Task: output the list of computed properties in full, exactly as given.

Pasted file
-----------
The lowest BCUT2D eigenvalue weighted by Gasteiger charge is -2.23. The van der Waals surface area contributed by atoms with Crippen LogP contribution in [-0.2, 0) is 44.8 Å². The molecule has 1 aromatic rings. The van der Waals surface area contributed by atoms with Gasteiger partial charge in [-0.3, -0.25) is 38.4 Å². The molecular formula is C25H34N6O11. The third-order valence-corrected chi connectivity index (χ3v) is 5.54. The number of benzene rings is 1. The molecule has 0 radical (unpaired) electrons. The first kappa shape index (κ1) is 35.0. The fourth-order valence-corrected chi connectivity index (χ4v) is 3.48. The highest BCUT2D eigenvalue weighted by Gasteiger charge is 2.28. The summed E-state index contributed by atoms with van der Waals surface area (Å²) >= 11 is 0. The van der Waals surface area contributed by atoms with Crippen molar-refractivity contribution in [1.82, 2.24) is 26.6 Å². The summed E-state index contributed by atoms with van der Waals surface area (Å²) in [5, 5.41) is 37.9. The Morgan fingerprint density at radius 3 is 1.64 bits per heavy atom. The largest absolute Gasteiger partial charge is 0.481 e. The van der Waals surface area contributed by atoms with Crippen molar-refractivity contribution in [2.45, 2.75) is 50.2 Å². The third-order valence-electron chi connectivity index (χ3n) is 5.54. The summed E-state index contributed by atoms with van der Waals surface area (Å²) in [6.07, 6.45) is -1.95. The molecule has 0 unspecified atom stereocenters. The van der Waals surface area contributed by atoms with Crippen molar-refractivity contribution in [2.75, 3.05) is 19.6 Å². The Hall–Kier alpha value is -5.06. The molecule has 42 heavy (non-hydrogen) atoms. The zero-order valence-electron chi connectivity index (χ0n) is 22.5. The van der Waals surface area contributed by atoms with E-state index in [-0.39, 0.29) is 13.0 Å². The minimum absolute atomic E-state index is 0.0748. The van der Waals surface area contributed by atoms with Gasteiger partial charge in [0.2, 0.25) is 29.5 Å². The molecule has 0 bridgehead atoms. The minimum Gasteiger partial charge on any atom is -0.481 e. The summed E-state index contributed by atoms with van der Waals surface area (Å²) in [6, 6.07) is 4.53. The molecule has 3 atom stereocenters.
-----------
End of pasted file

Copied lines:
The lowest BCUT2D eigenvalue weighted by Gasteiger charge is -2.23. The van der Waals surface area contributed by atoms with Crippen LogP contribution in [-0.2, 0) is 44.8 Å². The molecule has 1 aromatic rings. The van der Waals surface area contributed by atoms with Gasteiger partial charge in [-0.3, -0.25) is 38.4 Å². The molecular formula is C25H34N6O11. The third-order valence-corrected chi connectivity index (χ3v) is 5.54. The number of benzene rings is 1. The molecule has 0 radical (unpaired) electrons. The first kappa shape index (κ1) is 35.0. The fourth-order valence-corrected chi connectivity index (χ4v) is 3.48. The highest BCUT2D eigenvalue weighted by Gasteiger charge is 2.28. The summed E-state index contributed by atoms with van der Waals surface area (Å²) >= 11 is 0. The van der Waals surface area contributed by atoms with Crippen molar-refractivity contribution in [1.82, 2.24) is 26.6 Å². The summed E-state index contributed by atoms with van der Waals surface area (Å²) in [5, 5.41) is 37.9. The Morgan fingerprint density at radius 3 is 1.64 bits per heavy atom. The largest absolute Gasteiger partial charge is 0.481 e. The van der Waals surface area contributed by atoms with Crippen molar-refractivity contribution in [2.45, 2.75) is 50.2 Å². The third-order valence-electron chi connectivity index (χ3n) is 5.54. The summed E-state index contributed by atoms with van der Waals surface area (Å²) in [6.07, 6.45) is -1.95. The molecule has 0 unspecified atom stereocenters. The van der Waals surface area contributed by atoms with Crippen molar-refractivity contribution in [2.75, 3.05) is 19.6 Å². The Hall–Kier alpha value is -5.06. The molecule has 42 heavy (non-hydrogen) atoms. The zero-order valence-electron chi connectivity index (χ0n) is 22.5. The van der Waals surface area contributed by atoms with E-state index in [-0.39, 0.29) is 13.0 Å². The minimum absolute atomic E-state index is 0.0748. The van der Waals surface area contributed by atoms with Gasteiger partial charge in [0.2, 0.25) is 29.5 Å². The molecule has 0 bridgehead atoms. The minimum Gasteiger partial charge on any atom is -0.481 e. The summed E-state index contributed by atoms with van der Waals surface area (Å²) in [6, 6.07) is 4.53. The molecule has 3 atom stereocenters.